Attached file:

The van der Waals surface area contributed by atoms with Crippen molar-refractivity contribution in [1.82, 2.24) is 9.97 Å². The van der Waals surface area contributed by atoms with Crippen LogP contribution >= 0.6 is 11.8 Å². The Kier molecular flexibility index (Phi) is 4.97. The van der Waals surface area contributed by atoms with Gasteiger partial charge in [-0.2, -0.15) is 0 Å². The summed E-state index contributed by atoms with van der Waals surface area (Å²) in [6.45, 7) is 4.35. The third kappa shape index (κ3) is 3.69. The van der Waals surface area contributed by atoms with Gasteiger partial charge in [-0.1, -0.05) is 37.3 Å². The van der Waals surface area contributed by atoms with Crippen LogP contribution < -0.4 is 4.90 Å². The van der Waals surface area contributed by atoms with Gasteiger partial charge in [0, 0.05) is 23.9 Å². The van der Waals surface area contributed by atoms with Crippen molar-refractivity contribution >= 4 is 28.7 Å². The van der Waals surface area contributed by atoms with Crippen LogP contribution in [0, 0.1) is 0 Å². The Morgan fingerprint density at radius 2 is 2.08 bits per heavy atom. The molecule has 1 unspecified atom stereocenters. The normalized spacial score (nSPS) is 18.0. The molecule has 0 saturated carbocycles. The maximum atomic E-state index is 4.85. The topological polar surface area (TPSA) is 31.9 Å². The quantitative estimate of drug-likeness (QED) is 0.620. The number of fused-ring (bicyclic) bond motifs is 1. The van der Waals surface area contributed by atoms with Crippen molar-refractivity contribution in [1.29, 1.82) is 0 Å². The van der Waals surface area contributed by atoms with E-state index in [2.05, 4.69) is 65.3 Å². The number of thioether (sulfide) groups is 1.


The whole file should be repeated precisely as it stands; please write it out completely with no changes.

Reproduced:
The van der Waals surface area contributed by atoms with Crippen molar-refractivity contribution in [1.82, 2.24) is 9.97 Å². The van der Waals surface area contributed by atoms with Crippen LogP contribution >= 0.6 is 11.8 Å². The Kier molecular flexibility index (Phi) is 4.97. The van der Waals surface area contributed by atoms with Gasteiger partial charge in [-0.2, -0.15) is 0 Å². The summed E-state index contributed by atoms with van der Waals surface area (Å²) in [6.45, 7) is 4.35. The third kappa shape index (κ3) is 3.69. The van der Waals surface area contributed by atoms with Gasteiger partial charge in [-0.1, -0.05) is 37.3 Å². The van der Waals surface area contributed by atoms with Crippen LogP contribution < -0.4 is 4.90 Å². The van der Waals surface area contributed by atoms with Gasteiger partial charge in [0, 0.05) is 23.9 Å². The van der Waals surface area contributed by atoms with Crippen molar-refractivity contribution >= 4 is 28.7 Å². The van der Waals surface area contributed by atoms with Crippen LogP contribution in [0, 0.1) is 0 Å². The Morgan fingerprint density at radius 2 is 2.08 bits per heavy atom. The molecule has 1 unspecified atom stereocenters. The normalized spacial score (nSPS) is 18.0. The molecule has 0 saturated carbocycles. The maximum atomic E-state index is 4.85. The topological polar surface area (TPSA) is 31.9 Å². The quantitative estimate of drug-likeness (QED) is 0.620. The number of fused-ring (bicyclic) bond motifs is 1. The van der Waals surface area contributed by atoms with Crippen molar-refractivity contribution in [1.29, 1.82) is 0 Å². The van der Waals surface area contributed by atoms with E-state index in [2.05, 4.69) is 65.3 Å². The number of thioether (sulfide) groups is 1.